‘How long are we going to pretend that there haven’t been gay people from the beginning of time?’

“I still feel nervous singing in that way because you’re not just singing a song,” Cumming said. “You’re really contributing to the narrative. The last four minutes of the movie, there’s no dialogue. It’s a really lovely way to tell a story but it’s also quite daunting. It’s a triple hanky job.”

Both Cumming and Dillahunt credit Leyva’s joyous energy on set for helping them create the loving family dynamic at the center of the movie. Being around him, in fact, served as a “slap in the face,” Dillahunt said, because “he was a real reminder of what it’s supposed to be like.

“He wasn’t busy thinking about his next job, the size of his trailer or whatever a lot of actors get hung up on,” he added. “He was so excited to be here telling this particular story in this particular moment. It was a lot of fun to be around and to play with him. It was like play, you know?”

Cumming admitted feeling anxious working for the first time with an actor who has Down syndrome but now says that meeting Leyva and working with him is the “best thing out of the whole experience for me.” Leyva is a “lot cooler than Marco,” Dillahunt said. Levya likes to wear his glasses a particular way and is picky about his clothes and staying clean. He also loves cool hats and cool music.  Recently, when Cumming and Leyva were together at the Napa Film Festival promoting the movie, Leyva got drunk and Cumming spent part of the evening holding his hand.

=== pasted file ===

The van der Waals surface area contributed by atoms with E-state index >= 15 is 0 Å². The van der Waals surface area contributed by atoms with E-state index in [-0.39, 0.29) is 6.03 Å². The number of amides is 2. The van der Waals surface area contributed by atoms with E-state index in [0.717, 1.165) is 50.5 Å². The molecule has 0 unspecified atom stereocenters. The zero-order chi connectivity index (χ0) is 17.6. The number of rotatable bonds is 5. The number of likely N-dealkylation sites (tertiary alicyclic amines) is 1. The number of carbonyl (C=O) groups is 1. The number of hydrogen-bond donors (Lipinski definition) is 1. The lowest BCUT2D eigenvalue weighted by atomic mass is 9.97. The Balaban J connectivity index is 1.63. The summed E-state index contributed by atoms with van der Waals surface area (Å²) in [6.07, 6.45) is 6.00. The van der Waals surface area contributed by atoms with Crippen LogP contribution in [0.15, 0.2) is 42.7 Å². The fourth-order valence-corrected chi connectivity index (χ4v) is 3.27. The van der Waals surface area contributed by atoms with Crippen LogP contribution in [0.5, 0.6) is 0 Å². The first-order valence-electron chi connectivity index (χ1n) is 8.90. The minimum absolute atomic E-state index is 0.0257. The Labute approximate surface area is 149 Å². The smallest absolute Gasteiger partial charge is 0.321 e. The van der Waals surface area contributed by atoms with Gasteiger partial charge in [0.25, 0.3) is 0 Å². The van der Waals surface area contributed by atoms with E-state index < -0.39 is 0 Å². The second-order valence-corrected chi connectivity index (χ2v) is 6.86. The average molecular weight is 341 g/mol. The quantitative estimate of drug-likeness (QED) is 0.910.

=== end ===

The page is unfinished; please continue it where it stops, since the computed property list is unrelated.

“I had trepidation going into the film but it was all filmed in such a short time and he was absolutely enchanting and gorgeous,” Cumming said. “He sang me a song on the first day we met. He loves singing and he really wants to be in High School Musical 4. We had rehearsed a couple of scenes and at the end of the day, he said he wanted to sing me a song and he held my hand and sang this entire Leona Lewis song. It was really moving.”

Cumming and Dillahunt also became friends in the five weeks they worked together but have not seen each other as much because of their busy schedules working on TV shows that film on opposite coasts. They had never met before the movie was filmed two years ago, but working with Cumming was one of the film’s draws for Dillahunt.

“I really do love Garret,” Cumming said. “We did this film not knowing it would have this much impact, so it’s a really special thing to go through with someone. I think people love the fact that Garret’s in this big gay movie and all my gay friends are crazy about him. The fact that he’s just so lovely and comfortable and at ease with himself, I really respect him for that as well as everything else. Plus, he’s a good kisser.”

Paul was not Dillahunt’s first gay role. In 2001, he turned heads playing a gay character at three different times of his life on Showtime’s Leap Years. Dillahunt also spent nine months on stage in Angels in America playing a gay man with AIDS.

“It’s a big world and there are still people getting beaten up for what they feel is out of their control,” Dillahunt said. “It would be so dishonest and ungrateful of me to take any other position other than supportive. There have just been so many people in my life who happen to be gay that have been so influential in such a positive way to me. A kid would be lucky to be raised by the people I know—teachers, colleagues, friends, and family members. I think after this last election, people are just really tired of being told bullshit. How long are we going to pretend that there haven’t been gay people from the beginning of time or that they deserve any less respect or civil or human rights than anyone else?”

Any Day Now opens on Dec. 14 in limited release.